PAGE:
The shame of being vulnerable and less than perfect in a world of social media photo shopped utopian lives - 'I see your flawless life and I raise you!'. The shame of not quite coping. For me, part of this shame lay in the confronting realisation that I judged people who had depression. It turns out I have been a lifelong 'depressionist'. I've spent all my days wrongly, but firmly stereo-typing people who have experienced depression. I guess I thought it happened to emo's, to forlorn poets, to songwriters who moped around writing sad ballads, to people who'd suffered through bad childhoods, to the types of people who always saw the glass as half-empty, to people who made bad decisions and steadily but surely stuffed up their lives, to drug addicts ....... I dunno, just not the likes of kind, happy, fun, hard-working me.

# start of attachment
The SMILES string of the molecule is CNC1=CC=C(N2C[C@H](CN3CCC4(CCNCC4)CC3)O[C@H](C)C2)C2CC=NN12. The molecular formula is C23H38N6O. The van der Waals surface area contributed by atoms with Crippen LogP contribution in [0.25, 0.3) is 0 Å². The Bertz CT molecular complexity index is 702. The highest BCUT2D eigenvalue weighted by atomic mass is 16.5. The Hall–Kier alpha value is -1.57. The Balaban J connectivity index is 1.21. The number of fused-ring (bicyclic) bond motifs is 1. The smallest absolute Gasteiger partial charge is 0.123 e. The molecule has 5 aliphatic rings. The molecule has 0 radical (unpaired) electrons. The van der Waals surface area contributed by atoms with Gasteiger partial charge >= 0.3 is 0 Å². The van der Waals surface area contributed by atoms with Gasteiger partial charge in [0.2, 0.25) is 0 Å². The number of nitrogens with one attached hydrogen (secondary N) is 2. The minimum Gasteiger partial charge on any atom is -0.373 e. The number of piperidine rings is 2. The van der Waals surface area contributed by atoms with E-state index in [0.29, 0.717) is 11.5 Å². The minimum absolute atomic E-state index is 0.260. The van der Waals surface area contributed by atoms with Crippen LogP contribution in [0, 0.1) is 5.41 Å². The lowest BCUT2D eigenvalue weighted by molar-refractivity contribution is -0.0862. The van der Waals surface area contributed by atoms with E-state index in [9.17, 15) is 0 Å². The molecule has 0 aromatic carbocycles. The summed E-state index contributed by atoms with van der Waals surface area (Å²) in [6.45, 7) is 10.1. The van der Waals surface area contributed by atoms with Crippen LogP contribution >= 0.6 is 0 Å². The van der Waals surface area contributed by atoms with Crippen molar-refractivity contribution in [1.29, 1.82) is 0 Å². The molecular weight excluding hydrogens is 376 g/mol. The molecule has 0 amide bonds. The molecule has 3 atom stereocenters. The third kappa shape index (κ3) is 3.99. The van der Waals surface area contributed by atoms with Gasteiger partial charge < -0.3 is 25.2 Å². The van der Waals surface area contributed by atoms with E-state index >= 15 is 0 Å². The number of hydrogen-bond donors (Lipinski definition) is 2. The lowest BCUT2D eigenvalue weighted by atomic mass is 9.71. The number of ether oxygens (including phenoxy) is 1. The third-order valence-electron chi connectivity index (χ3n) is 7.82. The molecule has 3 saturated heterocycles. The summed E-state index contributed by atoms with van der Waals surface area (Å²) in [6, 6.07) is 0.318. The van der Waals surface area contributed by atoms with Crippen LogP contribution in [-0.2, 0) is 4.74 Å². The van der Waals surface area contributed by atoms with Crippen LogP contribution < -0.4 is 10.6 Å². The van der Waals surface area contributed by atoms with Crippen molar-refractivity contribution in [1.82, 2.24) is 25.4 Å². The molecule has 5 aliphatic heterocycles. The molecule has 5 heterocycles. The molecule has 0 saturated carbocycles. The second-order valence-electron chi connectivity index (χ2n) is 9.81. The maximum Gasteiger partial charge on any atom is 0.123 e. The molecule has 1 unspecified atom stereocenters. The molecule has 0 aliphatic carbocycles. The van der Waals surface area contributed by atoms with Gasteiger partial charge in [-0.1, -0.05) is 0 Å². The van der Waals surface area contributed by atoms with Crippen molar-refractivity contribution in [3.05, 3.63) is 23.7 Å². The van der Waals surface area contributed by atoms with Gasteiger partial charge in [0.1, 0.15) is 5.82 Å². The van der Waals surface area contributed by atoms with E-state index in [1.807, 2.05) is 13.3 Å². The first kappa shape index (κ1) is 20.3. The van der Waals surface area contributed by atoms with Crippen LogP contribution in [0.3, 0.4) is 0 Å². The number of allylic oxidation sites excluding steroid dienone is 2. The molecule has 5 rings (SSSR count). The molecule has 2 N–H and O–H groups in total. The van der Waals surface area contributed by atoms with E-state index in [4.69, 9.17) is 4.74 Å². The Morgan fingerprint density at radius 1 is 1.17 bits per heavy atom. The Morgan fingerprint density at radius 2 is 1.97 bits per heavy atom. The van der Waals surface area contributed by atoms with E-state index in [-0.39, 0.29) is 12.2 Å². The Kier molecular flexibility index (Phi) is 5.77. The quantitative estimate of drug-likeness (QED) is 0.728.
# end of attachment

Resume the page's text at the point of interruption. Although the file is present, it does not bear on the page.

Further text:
And it was that uncomfortable realisation that strengthened my resolve to share. To firstly, whole-heartedly apologise for my judgements and, secondly, to remind others, that it can happen to anyone. It is something that I NEVER, EVER imagined would happen to me. NEVER. Not me.
To be fair, this year, 2016, was pretty foul - a business in crazy growth that had me running around like a deer in headlights, the constant strains that a working mother juggles, some serious and heart-breaking illnesses amongst family and friends, and the shock of having a melanoma diagnsosis - but that wreaks of justification. And the reality is, I don't need to be able to explain how I've arrived at a diagnosis of depression. It doesn't matter. And I am sure it doesn't help.